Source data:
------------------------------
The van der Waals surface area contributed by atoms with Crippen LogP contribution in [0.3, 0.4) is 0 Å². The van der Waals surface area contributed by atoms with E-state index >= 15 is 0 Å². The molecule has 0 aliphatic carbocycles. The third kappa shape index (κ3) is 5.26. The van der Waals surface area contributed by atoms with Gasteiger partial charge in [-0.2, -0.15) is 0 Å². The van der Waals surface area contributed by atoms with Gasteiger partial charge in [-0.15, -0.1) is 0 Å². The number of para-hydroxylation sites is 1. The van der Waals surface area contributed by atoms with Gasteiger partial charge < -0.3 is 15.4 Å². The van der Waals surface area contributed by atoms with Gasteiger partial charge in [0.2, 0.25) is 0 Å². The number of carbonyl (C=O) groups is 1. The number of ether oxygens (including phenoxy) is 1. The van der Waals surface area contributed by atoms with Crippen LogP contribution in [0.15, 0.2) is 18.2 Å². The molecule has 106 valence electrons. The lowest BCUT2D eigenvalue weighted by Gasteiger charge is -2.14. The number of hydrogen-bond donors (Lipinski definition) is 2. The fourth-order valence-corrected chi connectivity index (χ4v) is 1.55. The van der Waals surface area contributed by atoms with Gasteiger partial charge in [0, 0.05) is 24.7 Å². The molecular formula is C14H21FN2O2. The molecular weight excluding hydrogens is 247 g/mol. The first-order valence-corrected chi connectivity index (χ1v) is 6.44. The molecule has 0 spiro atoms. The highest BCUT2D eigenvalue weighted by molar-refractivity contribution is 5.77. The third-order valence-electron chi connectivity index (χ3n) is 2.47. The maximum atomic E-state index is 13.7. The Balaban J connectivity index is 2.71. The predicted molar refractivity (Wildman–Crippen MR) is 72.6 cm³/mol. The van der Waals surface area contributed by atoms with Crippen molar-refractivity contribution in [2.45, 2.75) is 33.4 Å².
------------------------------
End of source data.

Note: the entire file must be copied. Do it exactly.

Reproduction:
The van der Waals surface area contributed by atoms with Crippen LogP contribution in [0.3, 0.4) is 0 Å². The van der Waals surface area contributed by atoms with E-state index >= 15 is 0 Å². The molecule has 0 aliphatic carbocycles. The third kappa shape index (κ3) is 5.26. The van der Waals surface area contributed by atoms with Gasteiger partial charge in [-0.2, -0.15) is 0 Å². The van der Waals surface area contributed by atoms with Gasteiger partial charge in [-0.15, -0.1) is 0 Å². The number of para-hydroxylation sites is 1. The van der Waals surface area contributed by atoms with Gasteiger partial charge < -0.3 is 15.4 Å². The van der Waals surface area contributed by atoms with Gasteiger partial charge in [0.2, 0.25) is 0 Å². The number of carbonyl (C=O) groups is 1. The number of ether oxygens (including phenoxy) is 1. The van der Waals surface area contributed by atoms with Crippen LogP contribution in [0.15, 0.2) is 18.2 Å². The molecule has 106 valence electrons. The lowest BCUT2D eigenvalue weighted by Gasteiger charge is -2.14. The number of hydrogen-bond donors (Lipinski definition) is 2. The fourth-order valence-corrected chi connectivity index (χ4v) is 1.55. The van der Waals surface area contributed by atoms with Gasteiger partial charge in [0, 0.05) is 24.7 Å². The molecular formula is C14H21FN2O2. The molecular weight excluding hydrogens is 247 g/mol. The first-order valence-corrected chi connectivity index (χ1v) is 6.44. The molecule has 0 spiro atoms. The highest BCUT2D eigenvalue weighted by molar-refractivity contribution is 5.77. The third-order valence-electron chi connectivity index (χ3n) is 2.47. The maximum atomic E-state index is 13.7. The Balaban J connectivity index is 2.71. The predicted molar refractivity (Wildman–Crippen MR) is 72.6 cm³/mol. The van der Waals surface area contributed by atoms with Crippen molar-refractivity contribution in [2.45, 2.75) is 33.4 Å².